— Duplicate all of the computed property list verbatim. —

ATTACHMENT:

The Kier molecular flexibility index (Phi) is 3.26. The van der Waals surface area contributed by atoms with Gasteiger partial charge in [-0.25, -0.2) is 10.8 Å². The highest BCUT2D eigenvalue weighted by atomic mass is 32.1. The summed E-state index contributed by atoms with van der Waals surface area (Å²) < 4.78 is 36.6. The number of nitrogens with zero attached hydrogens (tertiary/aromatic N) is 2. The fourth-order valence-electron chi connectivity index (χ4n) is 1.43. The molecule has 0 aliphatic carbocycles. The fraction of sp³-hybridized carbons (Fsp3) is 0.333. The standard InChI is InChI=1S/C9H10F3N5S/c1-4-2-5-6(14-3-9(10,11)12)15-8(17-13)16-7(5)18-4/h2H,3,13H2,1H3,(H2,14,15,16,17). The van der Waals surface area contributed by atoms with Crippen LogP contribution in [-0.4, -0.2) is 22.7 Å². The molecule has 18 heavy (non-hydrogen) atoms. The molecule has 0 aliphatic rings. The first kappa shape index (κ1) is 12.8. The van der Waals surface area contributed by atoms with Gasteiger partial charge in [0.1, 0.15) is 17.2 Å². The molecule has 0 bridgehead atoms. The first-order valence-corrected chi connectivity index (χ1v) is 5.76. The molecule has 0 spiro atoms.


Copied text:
The Kier molecular flexibility index (Phi) is 3.26. The van der Waals surface area contributed by atoms with Gasteiger partial charge in [-0.25, -0.2) is 10.8 Å². The highest BCUT2D eigenvalue weighted by atomic mass is 32.1. The summed E-state index contributed by atoms with van der Waals surface area (Å²) < 4.78 is 36.6. The number of nitrogens with zero attached hydrogens (tertiary/aromatic N) is 2. The fourth-order valence-electron chi connectivity index (χ4n) is 1.43. The molecule has 0 aliphatic carbocycles. The fraction of sp³-hybridized carbons (Fsp3) is 0.333. The standard InChI is InChI=1S/C9H10F3N5S/c1-4-2-5-6(14-3-9(10,11)12)15-8(17-13)16-7(5)18-4/h2H,3,13H2,1H3,(H2,14,15,16,17). The van der Waals surface area contributed by atoms with Crippen LogP contribution in [-0.4, -0.2) is 22.7 Å². The molecule has 18 heavy (non-hydrogen) atoms. The molecule has 0 aliphatic rings. The first kappa shape index (κ1) is 12.8. The van der Waals surface area contributed by atoms with Gasteiger partial charge in [0.1, 0.15) is 17.2 Å². The molecule has 0 bridgehead atoms. The first-order valence-corrected chi connectivity index (χ1v) is 5.76. The molecule has 0 spiro atoms.